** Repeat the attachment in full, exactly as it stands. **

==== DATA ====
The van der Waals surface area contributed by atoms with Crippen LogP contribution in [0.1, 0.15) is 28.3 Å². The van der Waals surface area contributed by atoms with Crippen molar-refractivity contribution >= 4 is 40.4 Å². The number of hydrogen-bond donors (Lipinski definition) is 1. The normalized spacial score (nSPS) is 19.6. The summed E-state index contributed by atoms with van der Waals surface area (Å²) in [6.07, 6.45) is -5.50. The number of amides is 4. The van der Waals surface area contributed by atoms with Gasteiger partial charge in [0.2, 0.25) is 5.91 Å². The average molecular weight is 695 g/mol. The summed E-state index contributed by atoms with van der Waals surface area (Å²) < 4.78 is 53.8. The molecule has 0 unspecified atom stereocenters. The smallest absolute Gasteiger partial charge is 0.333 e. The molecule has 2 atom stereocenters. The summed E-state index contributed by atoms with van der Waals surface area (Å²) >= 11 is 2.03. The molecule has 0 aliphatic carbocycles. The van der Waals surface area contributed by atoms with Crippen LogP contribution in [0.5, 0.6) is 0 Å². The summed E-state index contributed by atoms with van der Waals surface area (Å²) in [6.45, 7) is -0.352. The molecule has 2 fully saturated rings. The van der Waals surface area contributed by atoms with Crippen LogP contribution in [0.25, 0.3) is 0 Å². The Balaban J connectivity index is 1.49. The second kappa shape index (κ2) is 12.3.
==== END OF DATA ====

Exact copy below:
The van der Waals surface area contributed by atoms with Crippen LogP contribution in [0.1, 0.15) is 28.3 Å². The van der Waals surface area contributed by atoms with Crippen molar-refractivity contribution >= 4 is 40.4 Å². The number of hydrogen-bond donors (Lipinski definition) is 1. The normalized spacial score (nSPS) is 19.6. The summed E-state index contributed by atoms with van der Waals surface area (Å²) in [6.07, 6.45) is -5.50. The number of amides is 4. The van der Waals surface area contributed by atoms with Gasteiger partial charge in [0.2, 0.25) is 5.91 Å². The average molecular weight is 695 g/mol. The summed E-state index contributed by atoms with van der Waals surface area (Å²) < 4.78 is 53.8. The molecule has 0 unspecified atom stereocenters. The smallest absolute Gasteiger partial charge is 0.333 e. The molecule has 2 atom stereocenters. The summed E-state index contributed by atoms with van der Waals surface area (Å²) >= 11 is 2.03. The molecule has 0 aliphatic carbocycles. The van der Waals surface area contributed by atoms with Crippen LogP contribution in [0.5, 0.6) is 0 Å². The summed E-state index contributed by atoms with van der Waals surface area (Å²) in [6.45, 7) is -0.352. The molecule has 2 fully saturated rings. The van der Waals surface area contributed by atoms with Crippen LogP contribution in [0.25, 0.3) is 0 Å². The Balaban J connectivity index is 1.49. The second kappa shape index (κ2) is 12.3.